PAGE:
Second, the ARMM enjoys in comparison with other parts of the Philippines enjoys the strategic advantage of being both closest to traditional trading partners Malaysia, Brunei and Indonesia. However, for the ARMM to become viable either as an entry point or exit point of intra-ASEAN goods, it must first be provided with the necessary infrastructure to perform that role. As of now, there exists no major port of entry in the island provinces even though they are closest to Malaysia, Brunei, and Indonesia. Thus, at least one major port of entry is required in the island provinces, which will then be supported by existing ones that will serve as feeder ports.
A major port of entry does exist in the mainland Mindanao province of the ARMM (Polloc Port) but this has been suffering from underutilization by shippers and shipping companies. Even the ARMM’s banana exports are shipped out through ports outside the ARMM and the irony is that these ports are already clogged. A carefully considered marketing plan should be prepared and carried out to convince shippers and shipping companies to ship their goods through the Polloc Port. It goes without saying that assistance be given to the port management in the handling of the increase in shipping volume.
Third, the ARMM has thus far benefited little from its much-touted agri and marine resources simply because the value-added processing thereof is performed outside. Fish resources (sardines and tuna) caught inside the waters of the ARMM are processed and canned outside (Zamboanga or Gen. Santos cities). Seaweeds, as earlier discussed, is processed into Carageenan in Cebu. This situation is definitely brought about by the lack of investments in the region.
Thus, one strategy worth considering is to market the processing of these resources as investments ideas, particularly those included in the short-listed industries. Private investors can serve both as funders as well as buyers of the processed goods thereby giving life to the AFTA’s goals of creating a regional production network.
To facilitate the setting up and increase the viability of industrial or production centers in the ARMM, the regional government can easily provide incentives under the law creating the Regional Economic Zone Authority or REZA.
Fourth, given that the Philippines has already entered into a free trade agreement with its ASEAN neighbors, and given further that the ARMM is the most proximate to the ASEAN, the setting up of ASEAN trading zones in the ARMM is worth considering. Moreso since the REZA law enacted by the ARMM’s legislature allows it to establish free ports. One port in the ARMM (Polloc Port) is large enough to become a major free port.
Fifth, there is a need to mainstream and even strengthen the informal trading sector in the island provinces. If a constituency in support of regional integration is to be generated at the grassroots level, it must be shown to economic sectors at that level that they are just as likely to benefit from free trade as the larger economic sectors. Thus, to pave the way for their formalization, it may be worth considering the establishment of relatively small ASEAN trading centers in the island provinces. It should be noted that the cost of basic commodities to the communities in these islands are sometimes half of what they cost if they were to purchase it in the neighboring countries than the much farther Zamboanga.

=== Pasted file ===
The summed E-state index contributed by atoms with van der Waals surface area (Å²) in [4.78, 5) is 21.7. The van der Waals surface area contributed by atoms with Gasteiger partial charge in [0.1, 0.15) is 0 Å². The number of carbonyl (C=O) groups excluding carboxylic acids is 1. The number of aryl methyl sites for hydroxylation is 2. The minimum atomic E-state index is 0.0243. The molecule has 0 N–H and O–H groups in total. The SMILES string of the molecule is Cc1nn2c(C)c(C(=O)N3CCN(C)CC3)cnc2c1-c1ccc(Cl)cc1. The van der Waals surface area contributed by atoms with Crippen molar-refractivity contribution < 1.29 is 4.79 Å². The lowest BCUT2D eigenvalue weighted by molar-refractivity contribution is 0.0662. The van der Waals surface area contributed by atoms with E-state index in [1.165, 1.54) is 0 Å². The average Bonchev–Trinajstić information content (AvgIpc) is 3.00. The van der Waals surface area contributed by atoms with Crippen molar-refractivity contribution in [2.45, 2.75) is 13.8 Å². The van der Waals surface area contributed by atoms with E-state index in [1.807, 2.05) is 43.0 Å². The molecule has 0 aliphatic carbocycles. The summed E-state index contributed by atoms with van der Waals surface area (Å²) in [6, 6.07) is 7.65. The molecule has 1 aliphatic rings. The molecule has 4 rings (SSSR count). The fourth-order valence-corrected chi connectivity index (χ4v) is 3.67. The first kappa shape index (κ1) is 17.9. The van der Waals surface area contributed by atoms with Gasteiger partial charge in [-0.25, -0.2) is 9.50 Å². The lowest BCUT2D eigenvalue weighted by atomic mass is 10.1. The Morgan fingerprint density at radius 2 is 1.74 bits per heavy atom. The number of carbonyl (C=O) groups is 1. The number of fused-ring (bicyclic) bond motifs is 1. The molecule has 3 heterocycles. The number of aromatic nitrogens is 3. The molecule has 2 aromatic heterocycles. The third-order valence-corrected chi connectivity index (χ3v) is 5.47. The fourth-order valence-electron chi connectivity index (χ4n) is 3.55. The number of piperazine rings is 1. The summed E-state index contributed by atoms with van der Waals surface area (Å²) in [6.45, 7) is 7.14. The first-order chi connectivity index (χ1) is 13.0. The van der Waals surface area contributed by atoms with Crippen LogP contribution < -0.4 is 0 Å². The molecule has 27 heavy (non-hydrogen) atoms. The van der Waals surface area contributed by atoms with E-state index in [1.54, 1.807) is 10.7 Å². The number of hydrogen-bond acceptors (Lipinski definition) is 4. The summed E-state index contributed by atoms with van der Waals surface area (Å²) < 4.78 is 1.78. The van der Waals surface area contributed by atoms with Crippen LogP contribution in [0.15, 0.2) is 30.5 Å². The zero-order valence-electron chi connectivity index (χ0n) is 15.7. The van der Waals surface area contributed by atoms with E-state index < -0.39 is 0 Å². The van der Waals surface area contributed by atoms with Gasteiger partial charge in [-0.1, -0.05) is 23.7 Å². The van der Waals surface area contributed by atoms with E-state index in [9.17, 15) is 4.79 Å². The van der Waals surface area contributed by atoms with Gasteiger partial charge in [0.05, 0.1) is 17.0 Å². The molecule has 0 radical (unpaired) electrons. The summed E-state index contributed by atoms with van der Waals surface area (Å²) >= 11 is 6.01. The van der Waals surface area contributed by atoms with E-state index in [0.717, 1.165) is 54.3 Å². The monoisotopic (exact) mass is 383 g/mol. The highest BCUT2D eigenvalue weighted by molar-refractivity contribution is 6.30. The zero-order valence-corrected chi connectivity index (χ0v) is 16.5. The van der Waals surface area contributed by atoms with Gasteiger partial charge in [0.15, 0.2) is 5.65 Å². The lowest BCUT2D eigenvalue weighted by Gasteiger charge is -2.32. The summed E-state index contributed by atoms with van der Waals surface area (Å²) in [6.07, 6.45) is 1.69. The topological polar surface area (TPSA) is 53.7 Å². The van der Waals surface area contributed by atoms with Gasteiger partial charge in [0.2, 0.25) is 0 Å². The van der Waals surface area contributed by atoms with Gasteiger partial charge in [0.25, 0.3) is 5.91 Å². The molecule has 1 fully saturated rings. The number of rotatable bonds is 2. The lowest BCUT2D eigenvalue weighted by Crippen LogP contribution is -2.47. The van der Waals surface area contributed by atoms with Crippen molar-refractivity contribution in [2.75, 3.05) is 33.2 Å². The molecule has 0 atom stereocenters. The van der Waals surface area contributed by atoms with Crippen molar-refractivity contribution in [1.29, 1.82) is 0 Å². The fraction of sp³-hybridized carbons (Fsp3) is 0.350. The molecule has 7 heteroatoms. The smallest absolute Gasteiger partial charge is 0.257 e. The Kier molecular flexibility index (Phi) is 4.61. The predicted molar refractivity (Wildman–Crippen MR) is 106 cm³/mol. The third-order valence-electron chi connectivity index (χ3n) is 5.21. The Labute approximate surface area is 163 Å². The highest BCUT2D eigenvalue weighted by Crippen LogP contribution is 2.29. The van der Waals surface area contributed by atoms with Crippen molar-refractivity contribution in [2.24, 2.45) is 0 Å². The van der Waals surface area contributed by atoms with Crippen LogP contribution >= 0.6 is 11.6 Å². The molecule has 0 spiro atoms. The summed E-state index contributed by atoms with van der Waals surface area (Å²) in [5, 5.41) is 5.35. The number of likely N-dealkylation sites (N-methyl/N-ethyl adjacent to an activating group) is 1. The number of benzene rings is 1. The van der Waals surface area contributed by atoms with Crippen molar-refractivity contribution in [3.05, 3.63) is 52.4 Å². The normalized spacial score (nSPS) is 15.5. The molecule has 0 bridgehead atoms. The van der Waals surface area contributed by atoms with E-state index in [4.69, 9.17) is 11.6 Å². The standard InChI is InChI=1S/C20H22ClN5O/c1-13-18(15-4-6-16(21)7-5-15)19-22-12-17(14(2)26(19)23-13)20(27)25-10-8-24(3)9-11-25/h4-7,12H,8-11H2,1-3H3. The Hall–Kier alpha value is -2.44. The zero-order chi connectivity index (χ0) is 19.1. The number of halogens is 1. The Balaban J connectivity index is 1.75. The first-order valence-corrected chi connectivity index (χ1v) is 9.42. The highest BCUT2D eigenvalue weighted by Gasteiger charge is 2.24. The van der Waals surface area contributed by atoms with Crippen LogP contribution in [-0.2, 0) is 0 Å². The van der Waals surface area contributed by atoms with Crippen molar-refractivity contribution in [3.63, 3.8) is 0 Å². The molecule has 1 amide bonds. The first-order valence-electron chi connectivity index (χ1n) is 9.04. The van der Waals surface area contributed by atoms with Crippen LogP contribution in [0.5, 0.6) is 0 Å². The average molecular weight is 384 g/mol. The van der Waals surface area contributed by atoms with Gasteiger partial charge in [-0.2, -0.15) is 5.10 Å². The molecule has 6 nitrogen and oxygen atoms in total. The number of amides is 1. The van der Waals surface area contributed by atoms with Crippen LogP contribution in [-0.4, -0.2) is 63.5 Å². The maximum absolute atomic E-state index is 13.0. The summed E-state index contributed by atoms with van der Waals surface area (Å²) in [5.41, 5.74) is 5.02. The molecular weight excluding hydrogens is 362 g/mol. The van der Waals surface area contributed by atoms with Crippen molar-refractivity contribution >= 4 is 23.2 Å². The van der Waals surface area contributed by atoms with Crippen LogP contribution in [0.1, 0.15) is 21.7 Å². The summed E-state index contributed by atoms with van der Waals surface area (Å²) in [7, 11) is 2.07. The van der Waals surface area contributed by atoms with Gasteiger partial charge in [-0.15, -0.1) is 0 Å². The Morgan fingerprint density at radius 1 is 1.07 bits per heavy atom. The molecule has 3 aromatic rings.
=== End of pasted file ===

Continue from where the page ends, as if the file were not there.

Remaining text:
The issues raised above are not intended to be a comprehensive delineation of concerns that affect the ARMM’s participation in ASEAN regional integration. However, they may point to the major strategic areas which have a strategic impact on how successful Muslim Mindanao can be in its participation in the ASEAN.
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* The author obtained his Masters in Regional Integration from the Universidad Autonoma de Madrid (Spain) and Asia-Europe Institute, Universiti Malaya (Malaysia). He also holds a Master of Laws in International Economic and Business Law from Kyushu University (Japan). He is the director of the Bangsamoro Center for Law and Policy. Comments may be sent to email@example.com
1. There are many other examples of regional integration. Those which are often cited are the European Union (EU), the North American Free Trade Area (NAFTA), the Mercado Cumon del Sur (MERCUSOR).
2. However, the ASEAN itself was established much earlier in 1967 through a document now known as the “Bangkok Declaration”. Its original founding members were Indonesia, Malaysia, Philippines, Singapore, and Thailand.
3. Brunei, Indonesia, Malaysia, Philippines, Singapore, and Thailand.
4. Vietnam, Cambodia, Laos, and Myanmar.
5. This includes the entire territory of Brunei. In Indonesia: East and West Kalimantan, Central Kalimantan, Southeast Kalimantan, North Sulawesi, Central Sulawesi, South Sulawesi, Southeast Sulawesi, Maluka, and Irian Jaya. In Malaysia: Sabah and Sarawak states, and the Federal Territory of Labuan. In the Philippines: Mindanao and Palawan.
6. The five ASEAN member countries where the Mekong River passes through are Cambodia, Laos, Myanmar, Vietnam, and Thailand. However, the Greater Mekong Subregion initiative also closely involves China, South Korea, and Japan as partners.
7. Bali Concord II, October 7, 2003.